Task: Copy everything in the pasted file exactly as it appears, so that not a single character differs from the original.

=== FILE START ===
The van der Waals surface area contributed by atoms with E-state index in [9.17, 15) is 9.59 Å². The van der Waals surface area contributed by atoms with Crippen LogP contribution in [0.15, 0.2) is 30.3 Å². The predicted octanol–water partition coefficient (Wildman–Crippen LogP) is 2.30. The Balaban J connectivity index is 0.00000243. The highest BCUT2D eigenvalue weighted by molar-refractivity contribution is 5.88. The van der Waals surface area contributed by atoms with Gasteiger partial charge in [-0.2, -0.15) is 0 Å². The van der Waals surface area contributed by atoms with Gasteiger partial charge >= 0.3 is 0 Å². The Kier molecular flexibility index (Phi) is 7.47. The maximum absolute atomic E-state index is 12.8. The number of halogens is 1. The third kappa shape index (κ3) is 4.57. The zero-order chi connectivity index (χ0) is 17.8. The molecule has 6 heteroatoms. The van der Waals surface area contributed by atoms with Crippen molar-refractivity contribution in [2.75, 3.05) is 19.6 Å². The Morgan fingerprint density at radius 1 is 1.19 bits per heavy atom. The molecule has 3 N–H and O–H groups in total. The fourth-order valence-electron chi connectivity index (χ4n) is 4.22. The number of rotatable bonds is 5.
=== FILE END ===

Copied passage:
The van der Waals surface area contributed by atoms with E-state index in [9.17, 15) is 9.59 Å². The van der Waals surface area contributed by atoms with Crippen LogP contribution in [0.15, 0.2) is 30.3 Å². The predicted octanol–water partition coefficient (Wildman–Crippen LogP) is 2.30. The Balaban J connectivity index is 0.00000243. The highest BCUT2D eigenvalue weighted by molar-refractivity contribution is 5.88. The van der Waals surface area contributed by atoms with Gasteiger partial charge in [-0.2, -0.15) is 0 Å². The van der Waals surface area contributed by atoms with Gasteiger partial charge >= 0.3 is 0 Å². The Kier molecular flexibility index (Phi) is 7.47. The maximum absolute atomic E-state index is 12.8. The number of halogens is 1. The third kappa shape index (κ3) is 4.57. The zero-order chi connectivity index (χ0) is 17.8. The molecule has 6 heteroatoms. The van der Waals surface area contributed by atoms with Crippen molar-refractivity contribution in [2.75, 3.05) is 19.6 Å². The Morgan fingerprint density at radius 1 is 1.19 bits per heavy atom. The molecule has 3 N–H and O–H groups in total. The fourth-order valence-electron chi connectivity index (χ4n) is 4.22. The number of rotatable bonds is 5.